What is the yield curve, and what does it mean when it becomes inverted?

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In the past several months, something unusual has happened to bond yields, something that had not happened since 2007: the yield curve inverted.

What is the yield curve, and why is it noteworthy when it becomes inverted? Typically, an investor expects to be paid more to tie up his or her money for a longer period.  When looking at bond yields (essentially their interest rates), a typical graph would show a constant upward slope, a higher return for longer maturities.  It’s unusual for interest rates to be higher on bonds that mature sooner than on those that mature later.  When this happens, the curve is said to be “inverted.”  The reason this gains such attention is that an inverted yield curve has predicted the last 7 recessions.

“Predicted” may be too strong a term. The last 5 recessions occurred an average of 18 months after the inversion, with the longest almost 3 years after. Some economists, including former Fed Chair Janet Yellen, believe the time period may be longer than average this time due to current monetary policy.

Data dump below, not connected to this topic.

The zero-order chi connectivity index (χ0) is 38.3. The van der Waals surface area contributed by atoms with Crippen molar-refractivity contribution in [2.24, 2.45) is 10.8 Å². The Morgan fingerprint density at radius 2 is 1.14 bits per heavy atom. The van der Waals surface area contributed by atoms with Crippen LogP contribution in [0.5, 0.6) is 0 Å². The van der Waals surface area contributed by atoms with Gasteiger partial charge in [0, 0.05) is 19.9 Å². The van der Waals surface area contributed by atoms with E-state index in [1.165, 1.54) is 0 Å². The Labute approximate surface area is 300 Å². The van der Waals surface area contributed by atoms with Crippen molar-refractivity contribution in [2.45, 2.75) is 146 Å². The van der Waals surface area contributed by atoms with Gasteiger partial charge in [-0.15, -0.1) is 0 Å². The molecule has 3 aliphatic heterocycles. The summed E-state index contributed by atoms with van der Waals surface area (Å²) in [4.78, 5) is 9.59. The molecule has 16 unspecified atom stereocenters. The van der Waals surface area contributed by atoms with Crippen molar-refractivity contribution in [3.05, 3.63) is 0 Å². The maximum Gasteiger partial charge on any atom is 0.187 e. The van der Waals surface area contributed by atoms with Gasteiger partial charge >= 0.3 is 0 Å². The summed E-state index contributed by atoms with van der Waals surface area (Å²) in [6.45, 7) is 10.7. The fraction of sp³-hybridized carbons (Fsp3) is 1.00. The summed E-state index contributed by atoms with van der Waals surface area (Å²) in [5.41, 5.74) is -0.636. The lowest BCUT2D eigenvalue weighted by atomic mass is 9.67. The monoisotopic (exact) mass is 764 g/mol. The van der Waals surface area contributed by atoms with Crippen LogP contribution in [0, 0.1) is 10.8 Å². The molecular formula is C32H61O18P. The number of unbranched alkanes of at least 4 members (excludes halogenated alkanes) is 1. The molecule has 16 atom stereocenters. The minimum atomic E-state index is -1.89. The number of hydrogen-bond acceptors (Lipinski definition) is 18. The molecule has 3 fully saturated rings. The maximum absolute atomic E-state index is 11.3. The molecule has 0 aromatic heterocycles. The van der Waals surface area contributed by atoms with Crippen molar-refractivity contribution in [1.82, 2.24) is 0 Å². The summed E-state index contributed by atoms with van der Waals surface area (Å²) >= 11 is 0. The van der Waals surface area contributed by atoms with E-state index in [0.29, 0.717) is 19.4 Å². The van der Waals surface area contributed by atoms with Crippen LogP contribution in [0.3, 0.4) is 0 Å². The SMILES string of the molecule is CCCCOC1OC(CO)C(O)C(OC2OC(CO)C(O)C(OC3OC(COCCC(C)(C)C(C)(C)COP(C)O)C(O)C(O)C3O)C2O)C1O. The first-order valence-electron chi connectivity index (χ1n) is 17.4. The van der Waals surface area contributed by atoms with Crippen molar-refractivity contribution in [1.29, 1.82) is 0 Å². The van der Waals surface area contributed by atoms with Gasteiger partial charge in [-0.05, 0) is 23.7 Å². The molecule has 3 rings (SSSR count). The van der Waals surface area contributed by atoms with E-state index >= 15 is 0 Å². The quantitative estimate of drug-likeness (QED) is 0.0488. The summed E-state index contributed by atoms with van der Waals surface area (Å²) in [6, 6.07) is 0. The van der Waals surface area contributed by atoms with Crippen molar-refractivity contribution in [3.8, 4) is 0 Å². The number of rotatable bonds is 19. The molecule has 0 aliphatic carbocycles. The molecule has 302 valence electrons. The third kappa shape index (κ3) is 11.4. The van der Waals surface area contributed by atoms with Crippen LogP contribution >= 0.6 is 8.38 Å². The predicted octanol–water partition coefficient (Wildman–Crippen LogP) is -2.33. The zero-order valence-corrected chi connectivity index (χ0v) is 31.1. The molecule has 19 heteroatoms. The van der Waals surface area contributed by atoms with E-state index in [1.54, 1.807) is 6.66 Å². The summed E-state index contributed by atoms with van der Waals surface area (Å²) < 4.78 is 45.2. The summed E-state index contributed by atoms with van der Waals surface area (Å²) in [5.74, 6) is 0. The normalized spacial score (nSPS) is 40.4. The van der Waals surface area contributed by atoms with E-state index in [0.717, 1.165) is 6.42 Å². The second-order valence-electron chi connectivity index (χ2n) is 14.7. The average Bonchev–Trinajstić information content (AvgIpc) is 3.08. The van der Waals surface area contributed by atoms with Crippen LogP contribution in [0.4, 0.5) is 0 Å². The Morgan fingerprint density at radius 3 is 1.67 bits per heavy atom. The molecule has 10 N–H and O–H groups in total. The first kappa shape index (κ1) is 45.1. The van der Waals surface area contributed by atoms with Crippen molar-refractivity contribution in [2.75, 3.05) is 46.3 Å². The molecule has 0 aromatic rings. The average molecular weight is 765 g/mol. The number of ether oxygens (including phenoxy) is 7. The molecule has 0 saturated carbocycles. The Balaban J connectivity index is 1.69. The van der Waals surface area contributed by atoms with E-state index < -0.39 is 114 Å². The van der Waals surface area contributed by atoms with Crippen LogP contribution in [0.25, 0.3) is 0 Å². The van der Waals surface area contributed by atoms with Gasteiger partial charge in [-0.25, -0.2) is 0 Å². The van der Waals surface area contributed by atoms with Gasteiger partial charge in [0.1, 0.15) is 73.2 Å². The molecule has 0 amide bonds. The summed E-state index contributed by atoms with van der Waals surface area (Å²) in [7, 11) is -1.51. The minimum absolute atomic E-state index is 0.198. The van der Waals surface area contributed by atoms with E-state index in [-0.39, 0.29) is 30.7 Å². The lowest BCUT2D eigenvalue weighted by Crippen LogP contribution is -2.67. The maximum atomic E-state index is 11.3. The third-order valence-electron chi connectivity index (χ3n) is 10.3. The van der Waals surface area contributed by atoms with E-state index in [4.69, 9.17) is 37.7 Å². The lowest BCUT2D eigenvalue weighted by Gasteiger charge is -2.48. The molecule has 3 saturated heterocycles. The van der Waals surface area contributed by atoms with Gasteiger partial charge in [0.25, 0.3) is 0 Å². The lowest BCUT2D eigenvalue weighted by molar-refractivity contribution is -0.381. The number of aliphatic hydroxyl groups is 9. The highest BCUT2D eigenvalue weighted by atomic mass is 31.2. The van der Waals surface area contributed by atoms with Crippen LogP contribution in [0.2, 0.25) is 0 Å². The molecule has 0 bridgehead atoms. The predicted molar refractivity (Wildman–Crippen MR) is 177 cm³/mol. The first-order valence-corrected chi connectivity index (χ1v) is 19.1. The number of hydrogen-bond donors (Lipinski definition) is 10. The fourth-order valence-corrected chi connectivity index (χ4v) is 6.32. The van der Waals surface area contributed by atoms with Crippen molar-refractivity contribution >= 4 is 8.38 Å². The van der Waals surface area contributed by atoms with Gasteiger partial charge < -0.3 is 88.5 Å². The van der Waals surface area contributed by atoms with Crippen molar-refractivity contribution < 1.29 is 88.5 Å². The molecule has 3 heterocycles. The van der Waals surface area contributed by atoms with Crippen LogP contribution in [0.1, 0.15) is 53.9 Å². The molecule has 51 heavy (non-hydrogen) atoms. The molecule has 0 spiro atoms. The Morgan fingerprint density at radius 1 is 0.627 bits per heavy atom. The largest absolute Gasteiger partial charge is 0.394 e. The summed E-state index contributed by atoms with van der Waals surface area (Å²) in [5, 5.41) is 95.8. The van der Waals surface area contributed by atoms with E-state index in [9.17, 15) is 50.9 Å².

The inverted yield curve indicates a demand for safer investments and expectations for slower growth.  This flight to safety may have resulted from a variety of factors, including the trade wars and the fact that bond interest rates are even lower internationally, with negative rates in Europe and Japan. Recessions are inevitable, but the timing of them, even with the inverted yield curve as an indicator, is never certain. We know that recessions end, and we will return to normal economic growth patterns, but the timing of the recovery is uncertain as well.

“For my part I know nothing with any certainty, but the sight of the stars makes me dream,” wrote Vincent Van Gogh. We are wise to embrace those things we can be certain of and avoid looking for certainty in economics and finance.  Instead, keep to a well-thought out and disciplined plan that takes into account the uncertainty of economic conditions.

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